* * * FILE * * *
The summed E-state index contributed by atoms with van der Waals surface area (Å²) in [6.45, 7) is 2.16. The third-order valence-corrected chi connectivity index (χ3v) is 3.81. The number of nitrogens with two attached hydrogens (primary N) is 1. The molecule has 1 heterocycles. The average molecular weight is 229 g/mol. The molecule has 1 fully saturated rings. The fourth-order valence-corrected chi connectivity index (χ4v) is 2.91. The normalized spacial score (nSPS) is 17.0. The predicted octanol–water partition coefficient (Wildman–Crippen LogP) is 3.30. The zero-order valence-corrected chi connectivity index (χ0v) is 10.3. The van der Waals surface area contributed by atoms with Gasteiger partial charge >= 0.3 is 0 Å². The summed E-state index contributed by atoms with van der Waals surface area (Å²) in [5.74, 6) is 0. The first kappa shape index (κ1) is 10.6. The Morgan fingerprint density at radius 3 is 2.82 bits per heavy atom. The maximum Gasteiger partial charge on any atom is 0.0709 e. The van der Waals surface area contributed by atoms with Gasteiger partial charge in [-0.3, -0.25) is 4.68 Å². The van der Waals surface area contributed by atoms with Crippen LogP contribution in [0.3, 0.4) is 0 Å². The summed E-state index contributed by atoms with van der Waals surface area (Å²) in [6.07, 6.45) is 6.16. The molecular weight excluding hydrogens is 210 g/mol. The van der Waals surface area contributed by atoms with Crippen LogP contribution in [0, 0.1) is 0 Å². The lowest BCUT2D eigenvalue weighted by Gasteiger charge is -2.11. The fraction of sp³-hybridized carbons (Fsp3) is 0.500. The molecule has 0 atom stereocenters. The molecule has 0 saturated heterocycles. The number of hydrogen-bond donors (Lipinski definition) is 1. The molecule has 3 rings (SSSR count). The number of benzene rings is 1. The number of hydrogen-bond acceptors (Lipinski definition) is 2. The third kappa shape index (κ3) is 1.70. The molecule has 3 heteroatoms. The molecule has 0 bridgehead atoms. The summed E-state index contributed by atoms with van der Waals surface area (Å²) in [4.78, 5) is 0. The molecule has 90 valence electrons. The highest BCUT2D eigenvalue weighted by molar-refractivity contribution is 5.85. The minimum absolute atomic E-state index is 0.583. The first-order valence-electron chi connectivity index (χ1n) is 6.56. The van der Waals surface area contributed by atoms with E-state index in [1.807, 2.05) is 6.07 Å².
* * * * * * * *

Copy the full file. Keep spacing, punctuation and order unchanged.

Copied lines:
The summed E-state index contributed by atoms with van der Waals surface area (Å²) in [6.45, 7) is 2.16. The third-order valence-corrected chi connectivity index (χ3v) is 3.81. The number of nitrogens with two attached hydrogens (primary N) is 1. The molecule has 1 heterocycles. The average molecular weight is 229 g/mol. The molecule has 1 fully saturated rings. The fourth-order valence-corrected chi connectivity index (χ4v) is 2.91. The normalized spacial score (nSPS) is 17.0. The predicted octanol–water partition coefficient (Wildman–Crippen LogP) is 3.30. The zero-order valence-corrected chi connectivity index (χ0v) is 10.3. The van der Waals surface area contributed by atoms with Gasteiger partial charge >= 0.3 is 0 Å². The summed E-state index contributed by atoms with van der Waals surface area (Å²) in [5.74, 6) is 0. The first kappa shape index (κ1) is 10.6. The Morgan fingerprint density at radius 3 is 2.82 bits per heavy atom. The maximum Gasteiger partial charge on any atom is 0.0709 e. The van der Waals surface area contributed by atoms with Gasteiger partial charge in [-0.3, -0.25) is 4.68 Å². The van der Waals surface area contributed by atoms with Crippen LogP contribution in [0.3, 0.4) is 0 Å². The summed E-state index contributed by atoms with van der Waals surface area (Å²) in [6.07, 6.45) is 6.16. The molecular weight excluding hydrogens is 210 g/mol. The van der Waals surface area contributed by atoms with Crippen LogP contribution in [0, 0.1) is 0 Å². The lowest BCUT2D eigenvalue weighted by Gasteiger charge is -2.11. The fraction of sp³-hybridized carbons (Fsp3) is 0.500. The molecule has 0 atom stereocenters. The molecule has 0 saturated heterocycles. The number of hydrogen-bond donors (Lipinski definition) is 1. The molecule has 3 rings (SSSR count). The number of benzene rings is 1. The number of hydrogen-bond acceptors (Lipinski definition) is 2. The third kappa shape index (κ3) is 1.70. The molecule has 3 heteroatoms. The molecule has 0 bridgehead atoms. The summed E-state index contributed by atoms with van der Waals surface area (Å²) in [4.78, 5) is 0. The molecule has 90 valence electrons. The highest BCUT2D eigenvalue weighted by molar-refractivity contribution is 5.85. The minimum absolute atomic E-state index is 0.583. The first-order valence-electron chi connectivity index (χ1n) is 6.56. The van der Waals surface area contributed by atoms with E-state index in [1.807, 2.05) is 6.07 Å².